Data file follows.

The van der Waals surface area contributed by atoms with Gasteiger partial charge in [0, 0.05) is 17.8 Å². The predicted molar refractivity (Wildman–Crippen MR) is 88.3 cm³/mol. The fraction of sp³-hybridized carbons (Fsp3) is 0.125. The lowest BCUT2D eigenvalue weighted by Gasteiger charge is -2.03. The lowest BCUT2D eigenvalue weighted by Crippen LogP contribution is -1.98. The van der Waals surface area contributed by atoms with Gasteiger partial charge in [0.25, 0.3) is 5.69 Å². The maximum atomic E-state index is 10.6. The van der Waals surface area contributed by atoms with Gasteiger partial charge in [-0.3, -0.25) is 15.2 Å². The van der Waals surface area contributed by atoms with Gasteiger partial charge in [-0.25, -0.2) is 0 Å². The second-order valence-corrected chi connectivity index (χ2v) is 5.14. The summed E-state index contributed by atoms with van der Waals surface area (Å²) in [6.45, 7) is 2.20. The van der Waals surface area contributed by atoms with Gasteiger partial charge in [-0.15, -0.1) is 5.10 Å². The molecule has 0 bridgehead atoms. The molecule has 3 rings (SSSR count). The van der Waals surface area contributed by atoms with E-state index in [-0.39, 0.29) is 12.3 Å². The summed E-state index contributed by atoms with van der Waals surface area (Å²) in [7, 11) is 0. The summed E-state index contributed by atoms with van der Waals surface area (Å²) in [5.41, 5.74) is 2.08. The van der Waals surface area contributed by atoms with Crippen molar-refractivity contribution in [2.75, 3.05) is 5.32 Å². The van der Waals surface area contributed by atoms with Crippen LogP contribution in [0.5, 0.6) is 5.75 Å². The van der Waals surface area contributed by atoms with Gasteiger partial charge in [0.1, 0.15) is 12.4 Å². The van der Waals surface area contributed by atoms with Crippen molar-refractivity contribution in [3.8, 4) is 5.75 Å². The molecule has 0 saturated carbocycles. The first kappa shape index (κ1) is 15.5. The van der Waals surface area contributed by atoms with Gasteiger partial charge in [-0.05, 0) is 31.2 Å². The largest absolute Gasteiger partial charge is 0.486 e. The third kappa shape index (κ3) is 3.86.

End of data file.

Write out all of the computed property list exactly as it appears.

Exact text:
The van der Waals surface area contributed by atoms with Gasteiger partial charge in [0, 0.05) is 17.8 Å². The predicted molar refractivity (Wildman–Crippen MR) is 88.3 cm³/mol. The fraction of sp³-hybridized carbons (Fsp3) is 0.125. The lowest BCUT2D eigenvalue weighted by Gasteiger charge is -2.03. The lowest BCUT2D eigenvalue weighted by Crippen LogP contribution is -1.98. The van der Waals surface area contributed by atoms with Gasteiger partial charge in [0.25, 0.3) is 5.69 Å². The maximum atomic E-state index is 10.6. The van der Waals surface area contributed by atoms with Gasteiger partial charge in [-0.3, -0.25) is 15.2 Å². The van der Waals surface area contributed by atoms with Gasteiger partial charge in [-0.25, -0.2) is 0 Å². The second-order valence-corrected chi connectivity index (χ2v) is 5.14. The summed E-state index contributed by atoms with van der Waals surface area (Å²) in [6.45, 7) is 2.20. The van der Waals surface area contributed by atoms with Gasteiger partial charge in [-0.15, -0.1) is 5.10 Å². The molecule has 0 bridgehead atoms. The molecule has 3 rings (SSSR count). The van der Waals surface area contributed by atoms with E-state index in [-0.39, 0.29) is 12.3 Å². The summed E-state index contributed by atoms with van der Waals surface area (Å²) in [7, 11) is 0. The summed E-state index contributed by atoms with van der Waals surface area (Å²) in [5.41, 5.74) is 2.08. The van der Waals surface area contributed by atoms with Crippen molar-refractivity contribution in [2.75, 3.05) is 5.32 Å². The van der Waals surface area contributed by atoms with Crippen LogP contribution in [0.5, 0.6) is 5.75 Å². The van der Waals surface area contributed by atoms with Gasteiger partial charge in [0.1, 0.15) is 12.4 Å². The van der Waals surface area contributed by atoms with Crippen molar-refractivity contribution in [3.8, 4) is 5.75 Å². The molecule has 0 saturated carbocycles. The first kappa shape index (κ1) is 15.5. The van der Waals surface area contributed by atoms with Gasteiger partial charge in [-0.05, 0) is 31.2 Å². The largest absolute Gasteiger partial charge is 0.486 e. The third kappa shape index (κ3) is 3.86.